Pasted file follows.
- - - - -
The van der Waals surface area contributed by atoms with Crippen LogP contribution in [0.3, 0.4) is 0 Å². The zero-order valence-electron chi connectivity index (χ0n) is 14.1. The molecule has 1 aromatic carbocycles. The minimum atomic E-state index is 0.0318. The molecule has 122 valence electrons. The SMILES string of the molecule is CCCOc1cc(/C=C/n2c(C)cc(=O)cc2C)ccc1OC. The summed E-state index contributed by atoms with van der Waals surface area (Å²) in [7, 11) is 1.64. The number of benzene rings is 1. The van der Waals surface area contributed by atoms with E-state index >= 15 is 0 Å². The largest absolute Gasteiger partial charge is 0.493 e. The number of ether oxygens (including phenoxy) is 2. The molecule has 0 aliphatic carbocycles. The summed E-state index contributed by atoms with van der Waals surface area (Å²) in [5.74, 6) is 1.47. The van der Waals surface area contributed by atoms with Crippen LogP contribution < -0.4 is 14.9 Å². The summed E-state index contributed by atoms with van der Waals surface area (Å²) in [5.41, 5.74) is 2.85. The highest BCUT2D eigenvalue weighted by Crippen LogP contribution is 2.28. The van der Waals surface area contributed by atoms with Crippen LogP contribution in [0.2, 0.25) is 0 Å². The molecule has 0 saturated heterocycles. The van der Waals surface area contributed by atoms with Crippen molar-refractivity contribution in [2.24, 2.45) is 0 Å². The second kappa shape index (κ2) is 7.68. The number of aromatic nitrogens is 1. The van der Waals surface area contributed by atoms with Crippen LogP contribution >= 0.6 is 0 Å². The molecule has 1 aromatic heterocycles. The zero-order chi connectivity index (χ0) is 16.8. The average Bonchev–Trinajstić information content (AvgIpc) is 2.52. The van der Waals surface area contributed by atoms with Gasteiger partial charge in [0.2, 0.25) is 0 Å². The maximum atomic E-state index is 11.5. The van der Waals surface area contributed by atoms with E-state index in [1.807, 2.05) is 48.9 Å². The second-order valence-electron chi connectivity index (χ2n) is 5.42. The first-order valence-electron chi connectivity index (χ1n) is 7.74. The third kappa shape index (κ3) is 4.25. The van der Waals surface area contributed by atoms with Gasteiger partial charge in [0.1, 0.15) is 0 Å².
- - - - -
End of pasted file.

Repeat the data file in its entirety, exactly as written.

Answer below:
The van der Waals surface area contributed by atoms with Crippen LogP contribution in [0.3, 0.4) is 0 Å². The zero-order valence-electron chi connectivity index (χ0n) is 14.1. The molecule has 1 aromatic carbocycles. The minimum atomic E-state index is 0.0318. The molecule has 122 valence electrons. The SMILES string of the molecule is CCCOc1cc(/C=C/n2c(C)cc(=O)cc2C)ccc1OC. The summed E-state index contributed by atoms with van der Waals surface area (Å²) in [7, 11) is 1.64. The number of benzene rings is 1. The van der Waals surface area contributed by atoms with E-state index >= 15 is 0 Å². The largest absolute Gasteiger partial charge is 0.493 e. The number of ether oxygens (including phenoxy) is 2. The molecule has 0 aliphatic carbocycles. The summed E-state index contributed by atoms with van der Waals surface area (Å²) in [5.74, 6) is 1.47. The van der Waals surface area contributed by atoms with Crippen LogP contribution < -0.4 is 14.9 Å². The summed E-state index contributed by atoms with van der Waals surface area (Å²) in [5.41, 5.74) is 2.85. The highest BCUT2D eigenvalue weighted by Crippen LogP contribution is 2.28. The van der Waals surface area contributed by atoms with Crippen LogP contribution in [0.2, 0.25) is 0 Å². The molecule has 0 saturated heterocycles. The van der Waals surface area contributed by atoms with Crippen molar-refractivity contribution in [2.24, 2.45) is 0 Å². The second kappa shape index (κ2) is 7.68. The number of aromatic nitrogens is 1. The van der Waals surface area contributed by atoms with Crippen LogP contribution >= 0.6 is 0 Å². The molecule has 1 aromatic heterocycles. The zero-order chi connectivity index (χ0) is 16.8. The average Bonchev–Trinajstić information content (AvgIpc) is 2.52. The van der Waals surface area contributed by atoms with Gasteiger partial charge in [0.2, 0.25) is 0 Å². The maximum atomic E-state index is 11.5. The van der Waals surface area contributed by atoms with E-state index in [1.807, 2.05) is 48.9 Å². The second-order valence-electron chi connectivity index (χ2n) is 5.42. The first-order valence-electron chi connectivity index (χ1n) is 7.74. The third kappa shape index (κ3) is 4.25. The van der Waals surface area contributed by atoms with Gasteiger partial charge in [0.1, 0.15) is 0 Å².